Salmonella, Campylobacter Found In 2/3rds Of Chicken

Consumer Reports is reporting that a new test of fresh, whole broiler chickens revealed most contained either <"">Salmonella and/or Campylobacter, dangerous and sometimes deadly food borne pathogens. The poultry was purchased in 22 states and two-thirds tested positive for the pathogens. The story appears in the January 2010 issue of Consumer Reports and is available for free viewing at

Salmonella and Campylobacter are among the top two culprits identified in reported food poisoning illnesses and deaths in the United States. Infection can lead to long-term and serious adverse health effects, such as Inflammatory Bowel Disease (IBD) and a form of reactive arthritis called Reiter’s Syndrome, which typically affects large weight-bearing joints such as the knees and the lower back. Campylobacter infections can also lead to Guillain-Barré Syndrome, a potentially paralyzing illness that can leave victims with mild to severe neurological damage, as well as meningitis. Both infections can be found in raw or undercooked poultry, among other foods.

Consumer Reports said it has been measuring contamination with these contagions in store-bought chickens since 1998, and while recent testing indicates a small improvement over three years ago, the findings reveal numbers that are too high. Of concern, most bacteria tested were resistant to at least one bacterium, said Consumer Reports. Antibiotic resistant infections are more difficult to treat.

“Consumers still need to be very careful in handling chicken, which is routinely contaminated with disease-causing bacteria,” said Dr. Urvashi Rangan, Director of Technical Policy at Consumers Union, nonprofit publisher of Consumer Reports. “Our tests show that campylobacter is widespread in chicken, even in brands that control for salmonella. While one name brand, Perdue, and most air-chilled chickens, were less contaminated than others, this is still a very dirty industry that needs better practices and tighter government oversight,” Sr. Rangan said, quoted Consumer Reports. Consumer Reports pointed out that while some chickens tested cleaner than others, its tests do not indicate that any one type or brand is consistently low in pathogens to recommend over any other.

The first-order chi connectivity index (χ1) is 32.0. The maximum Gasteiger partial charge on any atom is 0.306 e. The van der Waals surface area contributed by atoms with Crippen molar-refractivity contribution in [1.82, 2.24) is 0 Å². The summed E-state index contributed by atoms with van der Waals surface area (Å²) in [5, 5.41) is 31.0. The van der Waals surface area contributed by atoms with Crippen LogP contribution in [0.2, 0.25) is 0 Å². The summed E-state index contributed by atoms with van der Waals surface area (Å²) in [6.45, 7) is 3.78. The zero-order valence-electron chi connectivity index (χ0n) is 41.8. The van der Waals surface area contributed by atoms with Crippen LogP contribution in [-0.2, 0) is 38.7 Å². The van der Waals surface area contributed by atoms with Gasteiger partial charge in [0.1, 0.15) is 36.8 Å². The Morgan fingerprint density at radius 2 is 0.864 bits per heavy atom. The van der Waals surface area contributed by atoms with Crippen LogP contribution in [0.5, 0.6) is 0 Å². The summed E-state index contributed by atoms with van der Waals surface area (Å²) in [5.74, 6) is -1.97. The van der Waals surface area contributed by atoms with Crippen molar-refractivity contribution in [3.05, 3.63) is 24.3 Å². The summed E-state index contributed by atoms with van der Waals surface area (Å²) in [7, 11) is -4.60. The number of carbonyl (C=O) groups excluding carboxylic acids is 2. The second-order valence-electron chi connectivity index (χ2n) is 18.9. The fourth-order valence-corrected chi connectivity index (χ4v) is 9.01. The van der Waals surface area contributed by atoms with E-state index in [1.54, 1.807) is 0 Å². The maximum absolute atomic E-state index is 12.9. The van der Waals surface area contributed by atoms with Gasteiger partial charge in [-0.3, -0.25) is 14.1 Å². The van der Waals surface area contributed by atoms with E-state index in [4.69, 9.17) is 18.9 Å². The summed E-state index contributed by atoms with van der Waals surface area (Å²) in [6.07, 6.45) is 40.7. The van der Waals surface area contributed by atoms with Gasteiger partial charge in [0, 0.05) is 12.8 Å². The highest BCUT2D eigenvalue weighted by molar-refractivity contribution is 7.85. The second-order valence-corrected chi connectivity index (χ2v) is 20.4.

Consumer Reports had an outside laboratory test 382 chickens purchased last spring from over “100 supermarkets, gourmet- and natural-food stores, and mass merchandisers in 22 states,” it said. The lab found, in part that:

Campylobacter was found in most—62 percent—and Salmonella in 14 percent of the chickens tested; both bacteria turned up in about nine percent of the chickens. About one-third tested negative for both pathogens.

About 60 percent of organic, “air-chilled” broilers—this poultry is refrigerated, sometimes misted, and not dipped in cold chlorinated water—tested negative for both pathogens.

Perdue tested the cleanest of the brand names tested, with 56 percent free of both pathogens, while Tyson and Foster Farms chickens were the most contaminated, with fewer than 20 percent free of either pathogen.

Store-brand organic chickens had no Salmonella; 43 percent of these had no Campylobacter.
Of brands and types, 68 percent of the Salmonella and 60 percent of the Campylobacter organisms tested were resistant to one or more antibiotics.

Combined, said Consumer Reports, Salmonella and Campylobacter sicken 3.4 million Americans, hospitalize 25,500, and kill about 500, citing the national Centers for Disease Control and Prevention (CDC). The U.S. Department of Agriculture (USDA) requires Hazard Analysis and Critical Control Point (HACCP) protection against chicken contamination, said Consumer Reports, which explained this protection mandates firms identify and work to eliminate potential contamination points. A USDA standard is in place requiring chicken producers test for Salmonella; no standard exists for Campylobacter.

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